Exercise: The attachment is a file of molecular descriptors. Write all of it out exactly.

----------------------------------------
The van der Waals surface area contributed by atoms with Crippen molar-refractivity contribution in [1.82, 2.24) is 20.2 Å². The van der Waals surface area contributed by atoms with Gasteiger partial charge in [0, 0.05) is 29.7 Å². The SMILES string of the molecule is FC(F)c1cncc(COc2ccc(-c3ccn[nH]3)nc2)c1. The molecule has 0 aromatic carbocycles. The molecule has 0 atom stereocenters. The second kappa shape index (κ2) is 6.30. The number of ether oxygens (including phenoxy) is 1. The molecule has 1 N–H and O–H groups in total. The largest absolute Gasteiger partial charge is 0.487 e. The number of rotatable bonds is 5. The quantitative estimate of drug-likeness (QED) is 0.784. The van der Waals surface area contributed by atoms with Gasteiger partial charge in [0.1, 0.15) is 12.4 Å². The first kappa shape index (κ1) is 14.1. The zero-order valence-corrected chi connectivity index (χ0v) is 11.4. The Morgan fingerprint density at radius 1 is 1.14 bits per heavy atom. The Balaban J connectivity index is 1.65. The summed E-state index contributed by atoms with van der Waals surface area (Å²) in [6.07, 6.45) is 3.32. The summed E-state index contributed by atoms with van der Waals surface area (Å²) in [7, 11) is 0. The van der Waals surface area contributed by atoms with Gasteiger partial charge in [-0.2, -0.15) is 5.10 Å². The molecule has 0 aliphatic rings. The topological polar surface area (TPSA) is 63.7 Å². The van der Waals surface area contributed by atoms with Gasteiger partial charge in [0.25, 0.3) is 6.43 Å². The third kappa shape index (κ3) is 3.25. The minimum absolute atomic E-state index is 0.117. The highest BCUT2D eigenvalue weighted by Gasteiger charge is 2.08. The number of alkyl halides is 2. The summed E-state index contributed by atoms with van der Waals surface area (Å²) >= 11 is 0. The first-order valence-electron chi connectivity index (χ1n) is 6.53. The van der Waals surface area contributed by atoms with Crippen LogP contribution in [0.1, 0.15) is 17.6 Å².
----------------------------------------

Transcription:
The van der Waals surface area contributed by atoms with Crippen molar-refractivity contribution in [1.82, 2.24) is 20.2 Å². The van der Waals surface area contributed by atoms with Gasteiger partial charge in [0, 0.05) is 29.7 Å². The SMILES string of the molecule is FC(F)c1cncc(COc2ccc(-c3ccn[nH]3)nc2)c1. The molecule has 0 aromatic carbocycles. The molecule has 0 atom stereocenters. The second kappa shape index (κ2) is 6.30. The number of ether oxygens (including phenoxy) is 1. The molecule has 1 N–H and O–H groups in total. The largest absolute Gasteiger partial charge is 0.487 e. The number of rotatable bonds is 5. The quantitative estimate of drug-likeness (QED) is 0.784. The van der Waals surface area contributed by atoms with Gasteiger partial charge in [0.1, 0.15) is 12.4 Å². The first kappa shape index (κ1) is 14.1. The zero-order valence-corrected chi connectivity index (χ0v) is 11.4. The Morgan fingerprint density at radius 1 is 1.14 bits per heavy atom. The Balaban J connectivity index is 1.65. The summed E-state index contributed by atoms with van der Waals surface area (Å²) in [6.07, 6.45) is 3.32. The summed E-state index contributed by atoms with van der Waals surface area (Å²) in [7, 11) is 0. The van der Waals surface area contributed by atoms with Gasteiger partial charge in [-0.2, -0.15) is 5.10 Å². The molecule has 0 aliphatic rings. The topological polar surface area (TPSA) is 63.7 Å². The van der Waals surface area contributed by atoms with Gasteiger partial charge in [0.25, 0.3) is 6.43 Å². The third kappa shape index (κ3) is 3.25. The minimum absolute atomic E-state index is 0.117. The highest BCUT2D eigenvalue weighted by Gasteiger charge is 2.08. The number of alkyl halides is 2. The summed E-state index contributed by atoms with van der Waals surface area (Å²) >= 11 is 0. The first-order valence-electron chi connectivity index (χ1n) is 6.53. The van der Waals surface area contributed by atoms with Crippen LogP contribution in [0.1, 0.15) is 17.6 Å².